But we had whiskey-barrel-aged maple syrup in the fridge (a hostess gift from a dear friend from Seattle). I wanted to be all virtuous about my pancake, but the siren sound of sweetness (and whiskey, no less) called me. 

What could I do?

A note to those of you who really are considering making these for Christmas morning--or any morning that you don't want to spend tethered to the stove:

You can make up the batter up to the egg whites and plop it in the fridge overnight. But add the freshly whipped egg whites the next morning. Those are what will make these pancakes soar. 

And I recommend making the batter the night before. Because that means you have more time in the mornings. Which means you can sleep later. Or catch a longer nap under the tree.

So while these sweet potato pancakes may never be the Pillsbury cinnamon rolls of my nostalgic Christmas past, but darned if they aren't a great substitute. 

And yes, I did just compare Nopi to Pillsbury.  I am totally losing all of my foodie cred on this post, aren't I? But I am willing to do so--in honor of my mom and Christmas morning.  Come on, are you really going to argue with me when it comes to nostalgic Christmas mornings? Yeah, I am totally losing this fight, aren't I?

May these be the perfect breakfast, no matter how you top them or what time of year you eat them or what you compare them to. 


Sweet Potato Pancakes with Yogurt and Date Syrup

Adapted From Nopi

4 Servings

2 medium sweet potatoes, unpeeled
1½ cups all-purpose flour, sifted
2 tsp baking powder
1 tsp grated nutmeg
1 tsp ground cinnamon
3 eggs, yolks and white separated
 cup whole milk
3½ Tbsp unsalted butter, melted
1 tsp vanilla extract
1 Tbsp honey
⅓ cup butter, diced, for frying
Coarse sea salt
½ cup yogurt
3 Tbsp date syrup (also known as date molasses)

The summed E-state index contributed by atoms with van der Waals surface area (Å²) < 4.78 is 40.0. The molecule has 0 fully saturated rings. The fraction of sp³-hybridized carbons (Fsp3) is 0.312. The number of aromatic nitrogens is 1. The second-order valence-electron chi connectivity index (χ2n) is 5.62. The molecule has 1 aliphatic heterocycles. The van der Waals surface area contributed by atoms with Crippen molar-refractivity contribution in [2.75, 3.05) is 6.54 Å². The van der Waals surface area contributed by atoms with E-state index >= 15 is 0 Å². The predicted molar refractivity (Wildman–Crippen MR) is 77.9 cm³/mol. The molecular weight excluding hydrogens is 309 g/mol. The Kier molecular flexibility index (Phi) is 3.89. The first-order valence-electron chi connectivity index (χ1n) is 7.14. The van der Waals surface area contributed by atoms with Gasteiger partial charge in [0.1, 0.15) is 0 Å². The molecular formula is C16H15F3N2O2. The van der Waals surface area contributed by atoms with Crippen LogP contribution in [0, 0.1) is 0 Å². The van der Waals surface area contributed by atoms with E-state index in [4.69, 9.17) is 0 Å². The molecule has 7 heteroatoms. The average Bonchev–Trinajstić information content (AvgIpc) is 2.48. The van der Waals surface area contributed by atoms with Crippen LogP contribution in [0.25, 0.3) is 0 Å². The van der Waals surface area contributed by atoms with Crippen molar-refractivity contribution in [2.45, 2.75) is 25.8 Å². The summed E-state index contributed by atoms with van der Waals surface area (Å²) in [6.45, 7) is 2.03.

1 tsp confectioners' sugar, for dusting

1. Preheat the oven to 465 degrees.

2. Roast the sweet potatoes for an hour, or until completely soft and browned. Remove from the oven, set aside to cool, and then peel off skin.

3.  Reduce the oven temperature to 360 degrees.

4.  Mix together the flour baking power, nutmeg, and cinnamon in a medium bowl with 1½ tsp of salt.

5. Place the egg yolks, milk, melted butter, vanilla, and honey in a separate bowl and whisk to combine. 

6.  Fold in the dry ingredients and stir to combine. Then add the sweet potato flesh, whisking well until completely smooth.

7.  Place the egg whites in a separate bowl and whisk until stiff (3-4 minutes by hand; 1-2 minutes with an electric mixer).  Gently fold in the sweet potato mixture and set aside.

8.  When ready to serve, put 4 tsp of diced butter into a large frying pan and place over medium heat. When the butter starts to foam, ladle about 2 heaped Tbsp of the pancake mix into the pan. 

9.  Cook for 3-4 minutes, turning once halfway through when the edges of the pancakes are brown and the mixture starts to bubble in the middle.

10.  Transfer to the oven for 5 minutes to ensure everything stays warm while you cook the next batch of pancakes.

11.  To serve, place 3 pancakes in the middle of each plate and spoon yogurt on top. Drizzle with date syrup, and dust with confectioners' sugar. (Or do what I did eventually: serve with your favorite maple syrup.)

Wednesday, December 21, 2016

All-in-One Lamb Salad with Horseradish, Watercress (or Arugula), and Celery

And now for the final entry in my week-long experiment with Food52. Their new(ish) cookbook A New Way to Dinner has been my inspiration for a week of lamb-based meals (although the creamed broccoli rabe (that tried to sell itself as creamed kale) was the hit of the week), and what a week it was.